3.1.10

Personal Top 20 decade bands

Sorry for the lack of propper formating and links, this is a blog post being written in a rush, via cellphone.

I've seen more than one hundred "top music lists" in the last month: being end of year and end of decade (spare me the math, people *act* as this was an end of decade, and that's what matters), it is no surprise that we get so many lists, and, well, all of them (the music ones) are subjective and kind of personal, so not only I'm not going to comment them, but also I'm not going to hide it: this blog post is highly personal, and lists what were, for me, the 20 most important music acts of this decade. Personal, I insist.

Black Metal band ColdBlooded (and probably also Death Metallers NecroSlaughter, but those won't be a part of this list since they ended up never going public, with music released or gigs played) is a really personal choice: they are a part of the reason that made me understand what it is to be a musician today, what can you achieve by yourself, the reality of Portuguese small labels, and several other things. Not only their "Sangue Barbaro" release is great, but their existence was, by chance, an important piece in my path as a musician. Heavily related with it (specially with NecroSlaughter) is Mordor, my "old Metal band". It was an important experience and step for me, where the process was more important than the result. Now defunct, its track "Dystopia" is what's worth listening of it, and the example of what Mordor could have been if it wasn't just a process, the path that led me as a musician to try something else... and what ended up validating my steps as a musician by myself... and so, the third in my list, Merankorii, my experimental one-man-band. Writing about Merankorii would be a project by itself (maybe one day I'll write a book or something about it), but for this post I'll just say that Merankorii is... "the musical me". You can listen or download lots of free tracks or albums, or buy some of its records. Merankorii is a pretty active musical project, and disregarding compilations and similar collaborations it has released 9 albums, with the 10th comming really soon. Another inspiring Portuguese one-man-band, and the fourth of this list, is Ambiance, unfortunately virtually unknown and yet one of the best Portuguese acts we have and one that, for me, mark the Portuguese music history of this decade. Personally I think that "As Dez Esperas" is its best album, and if you're willing to know this band you should grab that album. My story with Ambience's M. Is once again a proof that the era of rock stars is over, and that bands have to be more accessible than ever. My interaction with him was so good that we ended up creating a musical project and an album together: that is the story of the creation of "Ambiansu", considered by some as "better than Merankorii or Ambiense alone". Only time will tell what the future reserves for this project, but I believe that you'll hear more about it, even if not a lot more. Anyway, it was already worth it, and its record will always have a very special place in my music collection. +ko+ko+, another Portuguese one-man-band, is a musical project created in 2009, when its debut album was released (by Noori Records), and it is important for me in many levels. It is, IMHO, a great album, which I helped producing, and it is for me the proof that nowadays anyone can create great music, if they have the will to do it. The seventh is being announced in this post: kokori. I don't have any clue about what's going to happen to that musical project, but kokori is yet another experience, and yet another example of how different things are in the music world nowadays. It appeared almost by chance, and it is a musical project created by me and the guy behind +ko+ko+. If nothing else, the only track we've done is going to be released soon in a compilation. Then, a triple: Empyrium, Tenhi and Neun Welten. These three neofolk bands play the type of neofolk I enjoy and inspires me the most. Heavily linked with Mother Nature, they are different but complement themselves. Empyrium was an exercice of perfectionism. Album after album, its work was getting more and more defined, until their last, the perfect album, was done and released. After that, the work of Empyrium was done and the project disbanded. A great collectors package was released with every Empyrium work and a book explaining it all, so grab it if you get the chance. Tenhi is darker, colder, more introspective. A different take on the subject, they've been aweing me (and its fans) album after album, and I'm sure that I won't be able ever to think about this decade about reminding them. They're making something beautiful and new from what's ancient, and they work as a proof that there's evolution in music. Neun Welten, a relatively new act, is for me something as a bridge between Empyrium and Tenhi: its recently released second album surely sounds more Empyrium-ish than the first, but... It's not really a good time for me to talk about N.W. since I still need to have more contact with the new album. DVAR and Caprice, needed to be introduced together, are 11 and 12 on this list. DVAR is simply the most "inovattive" band there is, and Caprice a DVAR-ish (in mood) introduction to the neoclassical faerie world. Grab DVAR's complete discography, if you can (being released by Russian labels add to their mistery an "hard-to-grab" factor), and the latest Caprice works.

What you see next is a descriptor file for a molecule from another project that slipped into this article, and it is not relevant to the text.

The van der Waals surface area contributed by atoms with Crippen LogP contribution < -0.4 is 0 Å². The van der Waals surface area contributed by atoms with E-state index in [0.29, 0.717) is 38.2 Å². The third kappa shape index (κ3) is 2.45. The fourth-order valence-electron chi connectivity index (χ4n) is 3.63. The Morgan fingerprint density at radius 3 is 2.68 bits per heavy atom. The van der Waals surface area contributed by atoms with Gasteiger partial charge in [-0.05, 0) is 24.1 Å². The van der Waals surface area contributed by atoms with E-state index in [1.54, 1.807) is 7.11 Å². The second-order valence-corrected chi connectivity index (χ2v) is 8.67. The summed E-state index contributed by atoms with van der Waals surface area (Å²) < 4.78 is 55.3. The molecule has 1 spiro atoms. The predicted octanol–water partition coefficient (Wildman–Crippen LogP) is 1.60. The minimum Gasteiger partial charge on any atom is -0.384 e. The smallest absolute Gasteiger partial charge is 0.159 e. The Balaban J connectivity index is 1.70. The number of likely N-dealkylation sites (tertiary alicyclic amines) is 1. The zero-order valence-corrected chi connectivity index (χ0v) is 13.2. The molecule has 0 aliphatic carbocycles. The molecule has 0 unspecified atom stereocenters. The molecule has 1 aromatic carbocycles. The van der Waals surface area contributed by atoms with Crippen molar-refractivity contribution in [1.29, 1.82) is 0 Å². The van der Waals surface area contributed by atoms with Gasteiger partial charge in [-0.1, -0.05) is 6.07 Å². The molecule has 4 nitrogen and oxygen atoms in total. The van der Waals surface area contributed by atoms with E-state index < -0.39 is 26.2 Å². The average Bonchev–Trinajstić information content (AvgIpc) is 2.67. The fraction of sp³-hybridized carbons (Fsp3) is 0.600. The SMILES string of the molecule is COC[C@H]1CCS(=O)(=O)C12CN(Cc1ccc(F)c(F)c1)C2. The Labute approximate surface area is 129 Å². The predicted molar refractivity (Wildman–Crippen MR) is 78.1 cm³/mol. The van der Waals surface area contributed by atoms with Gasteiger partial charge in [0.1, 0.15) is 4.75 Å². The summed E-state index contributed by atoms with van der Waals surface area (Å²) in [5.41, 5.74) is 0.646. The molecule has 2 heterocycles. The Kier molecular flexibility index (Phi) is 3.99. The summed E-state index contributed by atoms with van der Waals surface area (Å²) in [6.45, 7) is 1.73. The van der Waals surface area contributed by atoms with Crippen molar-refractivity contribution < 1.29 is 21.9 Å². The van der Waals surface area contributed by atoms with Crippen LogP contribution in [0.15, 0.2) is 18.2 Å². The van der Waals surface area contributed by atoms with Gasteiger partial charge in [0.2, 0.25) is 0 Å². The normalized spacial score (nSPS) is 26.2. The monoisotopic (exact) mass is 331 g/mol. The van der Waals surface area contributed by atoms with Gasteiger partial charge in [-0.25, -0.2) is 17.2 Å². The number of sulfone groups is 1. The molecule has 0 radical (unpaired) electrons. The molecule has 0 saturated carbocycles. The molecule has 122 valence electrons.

Sunn O))) was great in the decade, introducing drone to the mainstream. Ashram is the proof that simple can be beautiful, showing us the future of neoclassical music. Current 93 proves that indie bands can make it, with its legion of true fans and Tibet's non-stop work making new and different albums in a breathtaking pace. The decade begun with Jack Off Jill's latest album, and a prelude to Scarling.: less shock rock, still grrl rock, this is simply what indie rock should be. Jessicka from Scarling. created another musical project "The Ingenues" (only one digital single released so far), let's see if they make into the 10's list. Speaking of shock rock, it's no news that I consider Marilyn Manson a genious musician, but this decade was my "departure" with his works: despite Holy Wood and The Golden Age of Grotesque being excelent albums (totally different, but both really good), I didn't really followed his works after that (and from what I've heard I didn't miss much), nor even went to his latest concerts in Portugal: my boycott to major labels includes Interscope since it is a subsidiary of Universal... but the great news about Marilyn Manson came already in the last month of the decade: Marilyn Manson's contract with Interscope expired, so now he's free and working on a new album... may 2010 bring us a great new MM record. And, well, talking about MM I had to talk about #18 and #19: Nine Inch Nails and Radiohead are two bands I don't actually musically enjoy enough to buy them an album, but they surely marked the decade, to the point that if this list had only two name, they had to be these. Their message is clear: stop whining, music is more alive than ever. Some of the lists I've been reading come with rants telling us that this decade was not a particulary good one on music (OK, some of those who wrote about it can never be taken seriously - yes, I'm looking at you Belanciano), but these two actually gave us, more than music, or business models, a message: the next decade, regarding music, will be brilliant if we let it go that way. Finaly, the #20: Astra Autisma. This one is hard to explain, go listen to it yourself. A warning tho: it's something that won't last...